(14)  But Peter, standing with the eleven, lifted up his voice and addressed them: “Men of Judea and all who dwell in Jerusalem, let this be known to you, and give ear to my words.(15)  For these people are not drunk, as you suppose, since it is only the third hour of the day. (11)  While he clung to Peter and John, all the people, utterly astounded, ran together to them in the portico called Solomon’s.(12)  And when Peter saw it he addressed the people: “Men of Israel, why do you wonder at this, or why do you stare at us, as though by our own power or piety we have made him walk? (8)  Then Peter, filled with the Holy Spirit, said to them, “Rulers of the people and elders,(9)  if we are being examined today concerning a good deed done to a crippled man, by what means this man has been healed, (29)  But Peter and the apostles answered, “We must obey God rather than men. (34)  So Peter opened his mouth and said: “Truly I understand that God shows no partiality,(35)  but in every nation anyone who fears him and does what is right is acceptable to him.(36)  As for the word that he sent to Israel, preaching good news of peace through Jesus Christ (he is Lord of all),

What is common: Peter introduces each message with an explanation of the miracle. Namely, Jesus Christ is the introduction to each passage and becomes the sole motivation for a gospel proclamation. The fifth message provides an exception to this rule due to the audience primarily requesting his presence and message, but the similarities remain. Each message is prompted by the opportunity provided from the general interest of the crowd.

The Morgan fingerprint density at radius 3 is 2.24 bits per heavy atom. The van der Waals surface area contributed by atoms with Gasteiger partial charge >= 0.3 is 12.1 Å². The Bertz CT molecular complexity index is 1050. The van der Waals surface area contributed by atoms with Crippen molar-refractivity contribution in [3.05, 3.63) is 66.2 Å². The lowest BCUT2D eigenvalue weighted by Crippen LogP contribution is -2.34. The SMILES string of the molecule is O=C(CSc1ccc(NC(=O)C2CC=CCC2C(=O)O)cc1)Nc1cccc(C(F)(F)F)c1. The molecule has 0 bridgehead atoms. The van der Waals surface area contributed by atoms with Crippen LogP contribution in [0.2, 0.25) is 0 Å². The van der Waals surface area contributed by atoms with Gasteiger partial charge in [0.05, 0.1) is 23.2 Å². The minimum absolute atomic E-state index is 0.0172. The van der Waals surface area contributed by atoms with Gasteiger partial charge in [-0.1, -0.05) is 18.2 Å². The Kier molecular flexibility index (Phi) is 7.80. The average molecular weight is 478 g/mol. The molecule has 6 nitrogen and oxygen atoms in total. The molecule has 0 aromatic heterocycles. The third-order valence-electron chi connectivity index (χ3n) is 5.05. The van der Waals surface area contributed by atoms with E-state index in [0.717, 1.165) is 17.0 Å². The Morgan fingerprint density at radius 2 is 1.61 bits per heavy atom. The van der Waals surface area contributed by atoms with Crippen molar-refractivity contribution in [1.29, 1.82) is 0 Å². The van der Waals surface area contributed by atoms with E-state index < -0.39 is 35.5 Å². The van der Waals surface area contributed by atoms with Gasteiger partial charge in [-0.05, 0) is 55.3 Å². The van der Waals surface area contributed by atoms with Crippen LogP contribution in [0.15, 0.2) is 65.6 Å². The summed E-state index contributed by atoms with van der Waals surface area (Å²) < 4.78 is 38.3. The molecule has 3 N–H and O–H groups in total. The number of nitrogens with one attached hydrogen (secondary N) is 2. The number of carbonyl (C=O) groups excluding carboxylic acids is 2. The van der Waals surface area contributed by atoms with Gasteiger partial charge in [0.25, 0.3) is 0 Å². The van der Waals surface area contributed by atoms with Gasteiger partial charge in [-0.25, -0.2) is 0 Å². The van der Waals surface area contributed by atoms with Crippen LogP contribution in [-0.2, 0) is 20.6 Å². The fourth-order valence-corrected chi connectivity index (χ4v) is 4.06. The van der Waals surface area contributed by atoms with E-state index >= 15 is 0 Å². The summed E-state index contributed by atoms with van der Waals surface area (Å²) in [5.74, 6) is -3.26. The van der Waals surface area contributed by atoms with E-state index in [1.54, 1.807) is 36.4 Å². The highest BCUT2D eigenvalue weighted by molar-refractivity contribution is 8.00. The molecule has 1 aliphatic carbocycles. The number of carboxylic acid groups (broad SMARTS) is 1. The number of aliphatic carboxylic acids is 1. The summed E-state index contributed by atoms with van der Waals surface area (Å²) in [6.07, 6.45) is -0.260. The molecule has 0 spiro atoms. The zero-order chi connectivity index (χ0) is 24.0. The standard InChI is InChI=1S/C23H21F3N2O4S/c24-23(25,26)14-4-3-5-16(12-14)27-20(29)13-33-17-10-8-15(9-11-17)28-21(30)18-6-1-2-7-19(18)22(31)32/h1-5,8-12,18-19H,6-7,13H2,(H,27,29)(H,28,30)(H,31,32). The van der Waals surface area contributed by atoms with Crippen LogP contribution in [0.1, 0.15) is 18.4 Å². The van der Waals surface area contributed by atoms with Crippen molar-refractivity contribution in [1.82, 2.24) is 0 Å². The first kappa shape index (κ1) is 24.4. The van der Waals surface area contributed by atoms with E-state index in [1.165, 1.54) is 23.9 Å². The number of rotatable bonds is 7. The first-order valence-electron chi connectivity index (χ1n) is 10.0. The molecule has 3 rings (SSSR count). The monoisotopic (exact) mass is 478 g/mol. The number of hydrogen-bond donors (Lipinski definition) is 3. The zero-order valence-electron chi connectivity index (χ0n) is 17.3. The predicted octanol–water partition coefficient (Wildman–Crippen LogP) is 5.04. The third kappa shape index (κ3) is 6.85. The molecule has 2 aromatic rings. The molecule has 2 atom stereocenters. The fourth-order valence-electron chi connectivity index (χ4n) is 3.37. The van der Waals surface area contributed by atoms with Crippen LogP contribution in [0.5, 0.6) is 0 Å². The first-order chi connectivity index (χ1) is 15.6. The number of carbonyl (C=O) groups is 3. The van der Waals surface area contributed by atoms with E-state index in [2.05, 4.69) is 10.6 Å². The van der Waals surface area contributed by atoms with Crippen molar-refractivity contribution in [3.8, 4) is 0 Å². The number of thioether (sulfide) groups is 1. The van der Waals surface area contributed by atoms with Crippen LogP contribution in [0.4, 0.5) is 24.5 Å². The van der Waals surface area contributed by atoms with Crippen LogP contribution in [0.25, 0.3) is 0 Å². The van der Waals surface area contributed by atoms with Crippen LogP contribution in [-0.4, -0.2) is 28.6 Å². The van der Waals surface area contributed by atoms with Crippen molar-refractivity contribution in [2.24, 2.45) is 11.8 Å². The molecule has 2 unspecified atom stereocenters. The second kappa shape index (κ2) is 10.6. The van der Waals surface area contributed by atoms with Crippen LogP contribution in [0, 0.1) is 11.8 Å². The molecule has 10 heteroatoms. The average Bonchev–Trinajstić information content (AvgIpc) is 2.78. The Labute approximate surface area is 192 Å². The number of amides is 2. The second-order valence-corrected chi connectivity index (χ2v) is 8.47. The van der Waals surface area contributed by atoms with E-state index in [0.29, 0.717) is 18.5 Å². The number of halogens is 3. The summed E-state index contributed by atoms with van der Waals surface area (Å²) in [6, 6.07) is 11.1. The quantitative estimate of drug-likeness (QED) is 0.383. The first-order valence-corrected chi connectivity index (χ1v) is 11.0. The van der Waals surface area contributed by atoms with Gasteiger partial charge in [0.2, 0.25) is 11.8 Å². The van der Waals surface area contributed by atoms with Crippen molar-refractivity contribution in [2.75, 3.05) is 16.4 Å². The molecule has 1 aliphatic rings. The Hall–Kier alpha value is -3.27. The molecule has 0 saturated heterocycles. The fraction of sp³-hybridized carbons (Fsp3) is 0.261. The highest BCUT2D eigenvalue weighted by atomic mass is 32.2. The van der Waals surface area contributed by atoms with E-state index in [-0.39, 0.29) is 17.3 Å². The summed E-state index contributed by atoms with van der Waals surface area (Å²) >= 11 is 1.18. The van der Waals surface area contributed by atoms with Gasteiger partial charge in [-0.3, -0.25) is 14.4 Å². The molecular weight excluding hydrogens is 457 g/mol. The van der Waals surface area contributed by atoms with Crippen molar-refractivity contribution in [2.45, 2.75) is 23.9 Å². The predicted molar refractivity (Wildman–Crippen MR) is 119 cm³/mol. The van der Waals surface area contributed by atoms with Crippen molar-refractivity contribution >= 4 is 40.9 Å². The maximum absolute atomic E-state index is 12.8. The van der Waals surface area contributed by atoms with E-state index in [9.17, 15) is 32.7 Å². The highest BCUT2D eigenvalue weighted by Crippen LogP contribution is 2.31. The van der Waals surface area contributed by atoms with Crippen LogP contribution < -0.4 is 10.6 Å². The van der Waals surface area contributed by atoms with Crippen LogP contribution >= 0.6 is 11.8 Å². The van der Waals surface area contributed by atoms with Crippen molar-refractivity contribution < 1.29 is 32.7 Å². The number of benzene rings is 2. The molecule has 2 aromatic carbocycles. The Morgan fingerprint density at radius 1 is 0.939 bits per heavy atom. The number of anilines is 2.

The primary topic of all New Testament preaching

The centrality of Peter’s messages in the books of Acts is always Jesus. As we find in modern pulpits today, systematic, expositional, and rhetorical presentations are full of content but lack in substance. Equating sermonizing with preaching is unfair to the truth of the Gospel, and undermines the obligation ALL Christians have to the task of preaching. The table below reveals that the crucifixion applies to each audience in its own right, regardless of the miracle performed, Peter does amend his vernacular, but only to personalize each address.

Pentecost: Acts 2:14-39 Temple Beggar: Acts 3:11-4:4 First Arrest: Acts 4:8-12 Second Arrest: Acts 5:29-32 Cornelius Acts: 10:34-43